Current Affairs Breakthrough in Czech government crisis: PM offers to resign

08-04-2005 15:16 | Daniela Lazarová

Thursday finally brought a breakthrough in the long drawn-out government crisis: the embattled Czech Prime Minister Stanislav Gross made a shock announcement: he said he was ready to step down and allow a new government to form under a different leader from his own party.

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Prime Minister Stanislav Gross, photo: CTKPrime Minister Stanislav Gross, photo: CTK Daniela Lazarova has been following the story - Daniela, the PM has been digging his heels in for weeks, refusing to leave his post - what brought about this sudden U-turn on his part?

Well, David I think the Prime Minister and his party leadership finally realized that they'd manoeuvred themselves into a blind alley and that a minority government based on communist support was simply not going to be accepted in this country. After the Communist party helped the PM survive his no confidence vote in Parliament the coalition government just unravelled - five ministers resigned and others threatened to follow. So the Gross government was virtually "falling apart".

You said the PM had offered to resign - why didn't he just do so?

That's a very good question. It's obviously quite unusual for a PM who has lost so much of his support base, to actually lay down conditions on his way out - which is what Mr. Gross is doing. It might be his way of trying to make a dignified exit. His potential resignation was only announced after the President made a public statement saying that he would give the Social Democrats the chance to form a new Cabinet with the same coalition parties - the Christian Democrats and Freedom Union - meaning that his resignation would not have to lead to early elections. And, Mr. Gross has added a few conditions of his own, saying that he would step down only when the line up of this new government had been agreed on, and that none of the prominent party officials whom he accuses of breaking up his Cabinet should be in it. In other words: none of his arch enemies.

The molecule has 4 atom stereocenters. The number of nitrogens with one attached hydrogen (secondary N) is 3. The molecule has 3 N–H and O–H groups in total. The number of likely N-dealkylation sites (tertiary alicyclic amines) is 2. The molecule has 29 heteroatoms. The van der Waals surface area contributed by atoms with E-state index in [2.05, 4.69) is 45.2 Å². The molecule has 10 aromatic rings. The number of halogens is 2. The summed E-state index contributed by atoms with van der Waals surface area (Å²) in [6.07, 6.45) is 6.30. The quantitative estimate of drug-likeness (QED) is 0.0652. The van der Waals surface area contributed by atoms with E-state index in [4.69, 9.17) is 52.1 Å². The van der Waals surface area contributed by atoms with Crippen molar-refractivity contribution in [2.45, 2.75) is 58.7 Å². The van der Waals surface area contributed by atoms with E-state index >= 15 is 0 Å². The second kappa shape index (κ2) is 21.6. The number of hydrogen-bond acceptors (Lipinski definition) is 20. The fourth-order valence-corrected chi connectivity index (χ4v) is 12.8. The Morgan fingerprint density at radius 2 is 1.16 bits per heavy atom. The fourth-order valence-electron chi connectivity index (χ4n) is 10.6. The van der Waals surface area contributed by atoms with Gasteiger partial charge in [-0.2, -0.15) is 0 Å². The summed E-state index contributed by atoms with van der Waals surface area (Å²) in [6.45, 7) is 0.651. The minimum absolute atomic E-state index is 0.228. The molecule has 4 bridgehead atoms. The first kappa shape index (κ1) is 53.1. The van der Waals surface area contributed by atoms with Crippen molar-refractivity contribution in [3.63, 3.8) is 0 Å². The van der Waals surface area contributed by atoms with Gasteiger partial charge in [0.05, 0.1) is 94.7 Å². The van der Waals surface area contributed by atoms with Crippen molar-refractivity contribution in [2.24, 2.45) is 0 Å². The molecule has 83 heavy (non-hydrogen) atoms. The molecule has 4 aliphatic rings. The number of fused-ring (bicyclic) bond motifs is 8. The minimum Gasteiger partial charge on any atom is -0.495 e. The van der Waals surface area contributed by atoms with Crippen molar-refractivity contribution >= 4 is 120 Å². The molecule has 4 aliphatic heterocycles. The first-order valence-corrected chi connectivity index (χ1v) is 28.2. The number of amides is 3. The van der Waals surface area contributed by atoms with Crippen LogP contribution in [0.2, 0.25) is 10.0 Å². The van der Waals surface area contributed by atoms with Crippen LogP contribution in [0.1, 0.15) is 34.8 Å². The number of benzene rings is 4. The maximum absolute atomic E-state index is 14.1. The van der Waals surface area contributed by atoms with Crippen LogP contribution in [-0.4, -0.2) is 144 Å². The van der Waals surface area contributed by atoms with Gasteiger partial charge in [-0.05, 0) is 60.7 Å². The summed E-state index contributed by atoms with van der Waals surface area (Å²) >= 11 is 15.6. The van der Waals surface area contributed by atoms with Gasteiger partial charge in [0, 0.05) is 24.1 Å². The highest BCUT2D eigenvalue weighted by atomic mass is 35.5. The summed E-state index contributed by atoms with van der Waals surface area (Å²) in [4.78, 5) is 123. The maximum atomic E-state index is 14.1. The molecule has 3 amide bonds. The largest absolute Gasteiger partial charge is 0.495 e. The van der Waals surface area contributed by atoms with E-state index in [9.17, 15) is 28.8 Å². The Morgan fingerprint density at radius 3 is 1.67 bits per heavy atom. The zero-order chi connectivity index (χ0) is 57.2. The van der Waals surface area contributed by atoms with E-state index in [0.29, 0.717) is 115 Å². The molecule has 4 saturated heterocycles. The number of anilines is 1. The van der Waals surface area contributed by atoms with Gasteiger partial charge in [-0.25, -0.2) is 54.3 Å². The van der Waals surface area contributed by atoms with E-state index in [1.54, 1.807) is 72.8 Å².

President Vaclav Klaus, photo: CTKPresident Vaclav Klaus, photo: CTK So what would the new Czech government be like?

It would be made up of the same three coalition parties, which means a tiny majority in parliament, and as Mr. Gross says it should be a government with a "pro-European majority", which would bear responsibility for the ratification of the European Constitution. Both the smaller parties in the current coalition say this is an acceptable solution and are willing to enter into negotiations on forming such a government.

What does the opposition say?

Of course, the opposition Civic Democrats, who have been pushing for early elections, predict that it will be a weak government made up of second-league players who will just tread water in order to keep the three parties in power for another year and who will not be up to tackling the badly needed health and pension reforms.

But has President Klaus given this scenario the green light?

Czech ambassador to the EU Jan Kohout, photo: CTKCzech ambassador to the EU Jan Kohout, photo: CTK Yes, he has. The president has been calling for an effective solution to the crisis for weeks. He was strictly opposed to a minority government supported by the communists and given the fact that the Czech Constitution makes it so difficult to call early elections, then the resignation of the man who is at the centre of the row - and who is considered the biggest hurdle to reaching an agreement - would appear to be a step towards breaking the deadlock.

Finally, is there any speculation as to who might be the next PM?

Well, the media say that one of the serious candidates for the post is Jan Kohout currently the Czech ambassador to the EU, but its early to say as yet.

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